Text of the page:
And I remember Karen was standing there and she went pale and said, “They’re never going to have you on again.” And she was right. Because when the Oprah people said jump, you said how high when it was over. And that’s not Oprah by the way. That’s not her personality, but it was the whole organization was huge.

Rowan Mangan:
They probably weren’t used to people saying no.

Martha Beck:
No, they were not. The woman was absolutely stunned and angry, and that was it for me and the Oprah Show. And I don’t know if that was causal, but sometimes I think if I hadn’t gone off to Montana and discovered my alfalfa allergy on that trip, where would I be?

Rowan Mangan:
Where would you be now?

Martha Beck:
And it was one where, yeah, interesting.

Rowan Mangan:
Yeah. It is interesting.

Martha Beck:
I’m kind of glad I went.

Rowan Mangan:
So, yeah, Tana, I get why you’re trying to figure that out.

Martha Beck:
But can I say one thing?

Rowan Mangan:
Yes, by all means.

Martha Beck:
This is literally when I read the question, this is what came out of the other side of my brain, just so you know, and this has nothing to do with it, but dolphins sleep one side of the brain at a time.

Rowan Mangan:
And what shape are their penises?

Martha Beck:
They’re actually quite human-shaped. In fact-

Rowan Mangan:
Are they prehensile?

Martha Beck:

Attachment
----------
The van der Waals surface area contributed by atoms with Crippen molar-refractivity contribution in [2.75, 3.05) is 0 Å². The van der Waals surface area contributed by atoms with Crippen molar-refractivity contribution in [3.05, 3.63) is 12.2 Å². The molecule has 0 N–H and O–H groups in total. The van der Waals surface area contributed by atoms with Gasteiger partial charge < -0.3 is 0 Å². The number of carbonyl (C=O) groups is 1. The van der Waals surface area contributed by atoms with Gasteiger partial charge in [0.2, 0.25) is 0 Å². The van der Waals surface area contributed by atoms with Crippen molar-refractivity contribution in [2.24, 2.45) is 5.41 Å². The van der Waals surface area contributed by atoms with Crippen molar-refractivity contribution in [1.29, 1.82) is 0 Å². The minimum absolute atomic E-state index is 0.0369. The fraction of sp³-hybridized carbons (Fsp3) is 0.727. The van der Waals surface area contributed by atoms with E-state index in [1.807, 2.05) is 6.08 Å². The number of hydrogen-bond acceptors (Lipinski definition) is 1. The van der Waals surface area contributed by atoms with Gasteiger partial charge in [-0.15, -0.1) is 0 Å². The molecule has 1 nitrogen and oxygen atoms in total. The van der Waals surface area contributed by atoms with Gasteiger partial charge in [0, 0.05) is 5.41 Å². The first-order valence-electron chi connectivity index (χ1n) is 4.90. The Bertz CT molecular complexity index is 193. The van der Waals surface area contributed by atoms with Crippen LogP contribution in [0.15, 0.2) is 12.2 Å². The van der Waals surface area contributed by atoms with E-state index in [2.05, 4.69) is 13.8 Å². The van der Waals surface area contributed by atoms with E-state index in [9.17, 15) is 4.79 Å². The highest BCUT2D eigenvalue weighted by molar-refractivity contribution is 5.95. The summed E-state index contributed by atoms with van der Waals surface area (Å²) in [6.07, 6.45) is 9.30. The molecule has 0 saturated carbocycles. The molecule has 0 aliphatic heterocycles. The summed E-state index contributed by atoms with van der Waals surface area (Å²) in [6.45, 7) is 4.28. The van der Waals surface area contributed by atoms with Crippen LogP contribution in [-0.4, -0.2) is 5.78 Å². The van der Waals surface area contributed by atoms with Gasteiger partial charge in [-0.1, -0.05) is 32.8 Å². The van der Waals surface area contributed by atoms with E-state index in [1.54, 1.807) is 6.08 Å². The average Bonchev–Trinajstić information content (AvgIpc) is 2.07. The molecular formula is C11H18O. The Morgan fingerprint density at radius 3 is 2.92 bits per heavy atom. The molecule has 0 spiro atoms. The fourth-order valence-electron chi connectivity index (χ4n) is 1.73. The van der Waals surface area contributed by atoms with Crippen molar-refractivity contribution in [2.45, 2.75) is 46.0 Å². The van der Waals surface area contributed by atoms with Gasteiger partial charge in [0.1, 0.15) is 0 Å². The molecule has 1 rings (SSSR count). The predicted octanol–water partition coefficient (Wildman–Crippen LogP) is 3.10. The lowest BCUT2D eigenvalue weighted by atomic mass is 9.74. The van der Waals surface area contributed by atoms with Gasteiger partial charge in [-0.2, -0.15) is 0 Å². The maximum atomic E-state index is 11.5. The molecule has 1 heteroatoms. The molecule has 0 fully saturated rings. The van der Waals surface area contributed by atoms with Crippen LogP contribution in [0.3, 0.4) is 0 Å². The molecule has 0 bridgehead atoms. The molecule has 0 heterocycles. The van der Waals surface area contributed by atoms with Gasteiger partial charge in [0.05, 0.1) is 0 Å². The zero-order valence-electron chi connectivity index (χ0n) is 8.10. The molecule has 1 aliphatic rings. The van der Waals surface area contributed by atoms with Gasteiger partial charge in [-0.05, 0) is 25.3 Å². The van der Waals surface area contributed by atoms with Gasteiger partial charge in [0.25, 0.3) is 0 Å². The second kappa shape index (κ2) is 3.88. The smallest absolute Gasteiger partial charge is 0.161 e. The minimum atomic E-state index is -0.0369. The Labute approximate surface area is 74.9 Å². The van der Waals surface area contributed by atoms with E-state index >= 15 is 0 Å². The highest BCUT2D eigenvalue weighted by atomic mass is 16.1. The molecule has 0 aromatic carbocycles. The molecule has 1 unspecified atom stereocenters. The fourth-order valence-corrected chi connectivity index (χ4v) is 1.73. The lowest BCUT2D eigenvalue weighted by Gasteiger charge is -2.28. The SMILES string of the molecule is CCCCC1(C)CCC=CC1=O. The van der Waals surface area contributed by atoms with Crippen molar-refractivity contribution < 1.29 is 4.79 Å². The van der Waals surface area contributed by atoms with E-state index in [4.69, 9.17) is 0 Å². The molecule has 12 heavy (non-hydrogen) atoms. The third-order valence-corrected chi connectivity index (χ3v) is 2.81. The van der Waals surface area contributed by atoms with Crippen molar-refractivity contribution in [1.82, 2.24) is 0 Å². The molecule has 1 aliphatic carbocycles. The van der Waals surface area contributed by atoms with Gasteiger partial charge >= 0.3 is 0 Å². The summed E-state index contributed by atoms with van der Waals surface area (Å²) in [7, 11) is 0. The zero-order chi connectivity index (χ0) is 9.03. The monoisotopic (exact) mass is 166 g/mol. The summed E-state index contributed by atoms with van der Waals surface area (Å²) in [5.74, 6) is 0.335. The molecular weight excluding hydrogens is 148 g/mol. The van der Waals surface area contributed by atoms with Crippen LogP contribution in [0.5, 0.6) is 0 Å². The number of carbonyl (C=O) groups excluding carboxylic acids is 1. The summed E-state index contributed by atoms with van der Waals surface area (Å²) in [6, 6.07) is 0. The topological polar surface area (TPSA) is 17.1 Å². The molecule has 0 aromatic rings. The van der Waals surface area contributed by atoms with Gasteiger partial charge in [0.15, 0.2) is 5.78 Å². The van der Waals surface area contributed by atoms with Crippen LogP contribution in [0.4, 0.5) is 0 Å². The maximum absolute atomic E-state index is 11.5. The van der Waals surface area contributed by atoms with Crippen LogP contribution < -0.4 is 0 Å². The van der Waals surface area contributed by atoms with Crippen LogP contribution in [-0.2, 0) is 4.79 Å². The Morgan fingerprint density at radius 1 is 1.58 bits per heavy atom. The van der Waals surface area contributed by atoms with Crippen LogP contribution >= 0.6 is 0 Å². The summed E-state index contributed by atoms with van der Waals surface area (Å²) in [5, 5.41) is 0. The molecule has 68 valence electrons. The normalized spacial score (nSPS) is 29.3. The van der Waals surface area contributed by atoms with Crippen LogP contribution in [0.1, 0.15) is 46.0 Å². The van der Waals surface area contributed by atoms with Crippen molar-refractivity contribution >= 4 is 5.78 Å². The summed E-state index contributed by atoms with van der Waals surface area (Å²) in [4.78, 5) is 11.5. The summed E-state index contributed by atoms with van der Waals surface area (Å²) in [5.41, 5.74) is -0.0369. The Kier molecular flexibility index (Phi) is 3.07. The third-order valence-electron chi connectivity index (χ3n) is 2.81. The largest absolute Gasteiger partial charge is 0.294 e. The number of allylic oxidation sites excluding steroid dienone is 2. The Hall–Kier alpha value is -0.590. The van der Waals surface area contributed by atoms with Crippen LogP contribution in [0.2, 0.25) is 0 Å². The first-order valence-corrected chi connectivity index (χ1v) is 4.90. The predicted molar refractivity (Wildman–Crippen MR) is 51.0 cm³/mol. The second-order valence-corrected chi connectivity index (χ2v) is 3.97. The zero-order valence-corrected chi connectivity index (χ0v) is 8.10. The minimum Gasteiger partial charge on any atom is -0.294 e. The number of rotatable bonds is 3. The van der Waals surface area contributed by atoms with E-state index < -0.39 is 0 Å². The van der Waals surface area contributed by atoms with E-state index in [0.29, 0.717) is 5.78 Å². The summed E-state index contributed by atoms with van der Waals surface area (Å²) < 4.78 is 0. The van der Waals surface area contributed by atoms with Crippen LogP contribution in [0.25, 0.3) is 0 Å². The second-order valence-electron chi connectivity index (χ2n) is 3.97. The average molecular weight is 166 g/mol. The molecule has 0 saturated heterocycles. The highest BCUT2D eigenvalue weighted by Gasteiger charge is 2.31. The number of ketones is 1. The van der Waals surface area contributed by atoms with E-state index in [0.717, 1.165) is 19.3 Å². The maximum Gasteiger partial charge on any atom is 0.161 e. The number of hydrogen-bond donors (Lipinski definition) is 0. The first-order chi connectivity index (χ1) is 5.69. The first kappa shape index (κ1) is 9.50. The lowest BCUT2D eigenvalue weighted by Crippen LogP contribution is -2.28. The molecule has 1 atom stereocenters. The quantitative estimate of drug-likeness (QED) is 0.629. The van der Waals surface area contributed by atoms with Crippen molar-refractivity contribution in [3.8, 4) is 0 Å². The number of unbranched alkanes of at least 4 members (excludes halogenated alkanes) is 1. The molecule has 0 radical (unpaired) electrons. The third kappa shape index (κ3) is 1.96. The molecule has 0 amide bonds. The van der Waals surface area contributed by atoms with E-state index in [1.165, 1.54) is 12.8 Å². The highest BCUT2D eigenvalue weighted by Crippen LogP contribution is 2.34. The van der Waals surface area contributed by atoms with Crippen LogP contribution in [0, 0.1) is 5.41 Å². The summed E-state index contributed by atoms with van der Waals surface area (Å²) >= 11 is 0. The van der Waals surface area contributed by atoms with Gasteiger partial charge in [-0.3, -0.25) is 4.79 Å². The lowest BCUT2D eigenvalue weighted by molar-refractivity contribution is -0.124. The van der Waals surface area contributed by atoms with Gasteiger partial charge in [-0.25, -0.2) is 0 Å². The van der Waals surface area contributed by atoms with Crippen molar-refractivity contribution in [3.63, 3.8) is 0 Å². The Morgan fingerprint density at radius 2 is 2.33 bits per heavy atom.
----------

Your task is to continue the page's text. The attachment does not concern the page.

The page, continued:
No. That’s elephants. There was a researcher, and this is true, who decided to see what would happen if dolphins lived amongst the humans free and clear. And so he made this house that was half underwater, and he hired this woman researcher to live in the house with a dolphin. The dolphin, a few weeks in, started pressuring her for sex in a very obvious way. He’d come poke her with his nose, but he was ready for action. And it’s not dissimilar.

Rowan Mangan:
Excuse me, I would just like to interject. I’m so sorry about this, Tana. You never … This is going to definitely … When she listens to this it’s definitely going to be one of the days that she’s so distressed by her life. But I just want to say that the Smithsonian itself in an article entitled, Nine of the Weirdest Penises in the Animal Kingdom, notes dolphins are known for their intelligence, promiscuity and absurdly dexterous penises. They have a prehensile penis, meaning it can swivel, grab and grope. Hey, that’s not me saying it. That’s the Smithsonian.

Martha Beck:
I am definitely a lesbian now.

Rowan Mangan:
Oh sorry, this is really interesting. A prehensile penis helps males navigate the complex labyrinth-like reproductive tracks of female dolphins. I feel like there’s some sort of duck-dolphin … Maybe ducks would be better off with female … Male ducks, female-

Martha Beck:
I’m sorry. I was just thinking of how complicated it would be to be a dolphin lesbian. Nothing to grope with. You just have flippers. This is wrong.

Rowan Mangan:
This podcast is just going downhill.

Martha Beck:
This is terrible. Don’t let the children listen to this. Anyway, the dolphin started pressuring this woman for sex, and she wrote in her lab notes, which were very formal science, “He will not go away.” Hand to God she started giving him handjobs. I used hand to God in conjunction with giving a dolphin, a prehensile groping dolphin, a handjob.

Rowan Mangan:
We’re losing all our listeners.

Martha Beck:
Oh my God, Tana asked a really good question.

Rowan Mangan:
Should we really have talked about penises this much?

Martha Beck:
What I was going to say is dolphins sleep one half of the brain at a time. And I think half my brain is thinking, doo-doodle-doo-doo doo-doo, and the other half is thinking I remember a story from a sacred tradition that addresses this directly. And I do, all right?